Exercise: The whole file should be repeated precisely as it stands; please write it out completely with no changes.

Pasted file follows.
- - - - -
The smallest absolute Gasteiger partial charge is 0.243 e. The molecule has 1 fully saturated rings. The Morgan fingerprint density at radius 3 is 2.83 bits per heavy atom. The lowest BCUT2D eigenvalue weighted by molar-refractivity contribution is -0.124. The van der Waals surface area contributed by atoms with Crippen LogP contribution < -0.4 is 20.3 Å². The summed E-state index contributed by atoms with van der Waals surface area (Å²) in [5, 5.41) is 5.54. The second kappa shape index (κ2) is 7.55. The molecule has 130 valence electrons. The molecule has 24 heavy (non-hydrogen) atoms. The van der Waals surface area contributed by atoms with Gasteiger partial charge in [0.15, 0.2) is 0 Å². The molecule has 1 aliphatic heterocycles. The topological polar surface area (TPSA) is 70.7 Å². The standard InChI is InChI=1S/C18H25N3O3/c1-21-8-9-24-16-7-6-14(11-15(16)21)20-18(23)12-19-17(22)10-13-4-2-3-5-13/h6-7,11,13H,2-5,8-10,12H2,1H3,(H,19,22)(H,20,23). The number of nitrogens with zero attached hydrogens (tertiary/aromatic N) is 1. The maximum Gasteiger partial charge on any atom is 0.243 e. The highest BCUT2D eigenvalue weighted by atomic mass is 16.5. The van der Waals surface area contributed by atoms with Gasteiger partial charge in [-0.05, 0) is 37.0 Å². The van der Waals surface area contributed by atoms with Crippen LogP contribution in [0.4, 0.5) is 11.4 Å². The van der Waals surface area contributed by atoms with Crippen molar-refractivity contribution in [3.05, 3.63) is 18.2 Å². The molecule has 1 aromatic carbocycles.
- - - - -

The smallest absolute Gasteiger partial charge is 0.243 e. The molecule has 1 fully saturated rings. The Morgan fingerprint density at radius 3 is 2.83 bits per heavy atom. The lowest BCUT2D eigenvalue weighted by molar-refractivity contribution is -0.124. The van der Waals surface area contributed by atoms with Crippen LogP contribution < -0.4 is 20.3 Å². The summed E-state index contributed by atoms with van der Waals surface area (Å²) in [5, 5.41) is 5.54. The second kappa shape index (κ2) is 7.55. The molecule has 130 valence electrons. The molecule has 24 heavy (non-hydrogen) atoms. The van der Waals surface area contributed by atoms with Gasteiger partial charge in [0.15, 0.2) is 0 Å². The molecule has 1 aliphatic heterocycles. The topological polar surface area (TPSA) is 70.7 Å². The standard InChI is InChI=1S/C18H25N3O3/c1-21-8-9-24-16-7-6-14(11-15(16)21)20-18(23)12-19-17(22)10-13-4-2-3-5-13/h6-7,11,13H,2-5,8-10,12H2,1H3,(H,19,22)(H,20,23). The number of nitrogens with zero attached hydrogens (tertiary/aromatic N) is 1. The maximum Gasteiger partial charge on any atom is 0.243 e. The highest BCUT2D eigenvalue weighted by atomic mass is 16.5. The van der Waals surface area contributed by atoms with Gasteiger partial charge in [-0.05, 0) is 37.0 Å². The van der Waals surface area contributed by atoms with Crippen LogP contribution in [0.4, 0.5) is 11.4 Å². The van der Waals surface area contributed by atoms with Crippen molar-refractivity contribution in [3.05, 3.63) is 18.2 Å². The molecule has 1 aromatic carbocycles.